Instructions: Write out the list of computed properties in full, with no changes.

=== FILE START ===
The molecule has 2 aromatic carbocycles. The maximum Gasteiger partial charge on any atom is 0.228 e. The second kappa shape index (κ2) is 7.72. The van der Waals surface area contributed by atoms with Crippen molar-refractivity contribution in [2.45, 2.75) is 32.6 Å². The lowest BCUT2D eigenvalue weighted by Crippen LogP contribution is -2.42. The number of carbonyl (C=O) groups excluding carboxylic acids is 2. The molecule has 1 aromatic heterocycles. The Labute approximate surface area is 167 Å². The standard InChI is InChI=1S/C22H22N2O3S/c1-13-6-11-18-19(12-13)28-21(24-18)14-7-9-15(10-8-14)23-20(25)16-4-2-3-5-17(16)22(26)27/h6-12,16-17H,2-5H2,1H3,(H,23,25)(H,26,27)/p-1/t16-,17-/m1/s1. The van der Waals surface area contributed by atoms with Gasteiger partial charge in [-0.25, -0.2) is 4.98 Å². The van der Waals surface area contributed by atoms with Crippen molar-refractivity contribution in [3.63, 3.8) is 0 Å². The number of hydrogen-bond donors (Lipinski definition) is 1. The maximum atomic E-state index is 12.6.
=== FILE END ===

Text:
The molecule has 2 aromatic carbocycles. The maximum Gasteiger partial charge on any atom is 0.228 e. The second kappa shape index (κ2) is 7.72. The van der Waals surface area contributed by atoms with Crippen molar-refractivity contribution in [2.45, 2.75) is 32.6 Å². The lowest BCUT2D eigenvalue weighted by Crippen LogP contribution is -2.42. The number of carbonyl (C=O) groups excluding carboxylic acids is 2. The molecule has 1 aromatic heterocycles. The Labute approximate surface area is 167 Å². The standard InChI is InChI=1S/C22H22N2O3S/c1-13-6-11-18-19(12-13)28-21(24-18)14-7-9-15(10-8-14)23-20(25)16-4-2-3-5-17(16)22(26)27/h6-12,16-17H,2-5H2,1H3,(H,23,25)(H,26,27)/p-1/t16-,17-/m1/s1. The van der Waals surface area contributed by atoms with Gasteiger partial charge in [-0.25, -0.2) is 4.98 Å². The van der Waals surface area contributed by atoms with Crippen molar-refractivity contribution in [3.63, 3.8) is 0 Å². The number of hydrogen-bond donors (Lipinski definition) is 1. The maximum atomic E-state index is 12.6.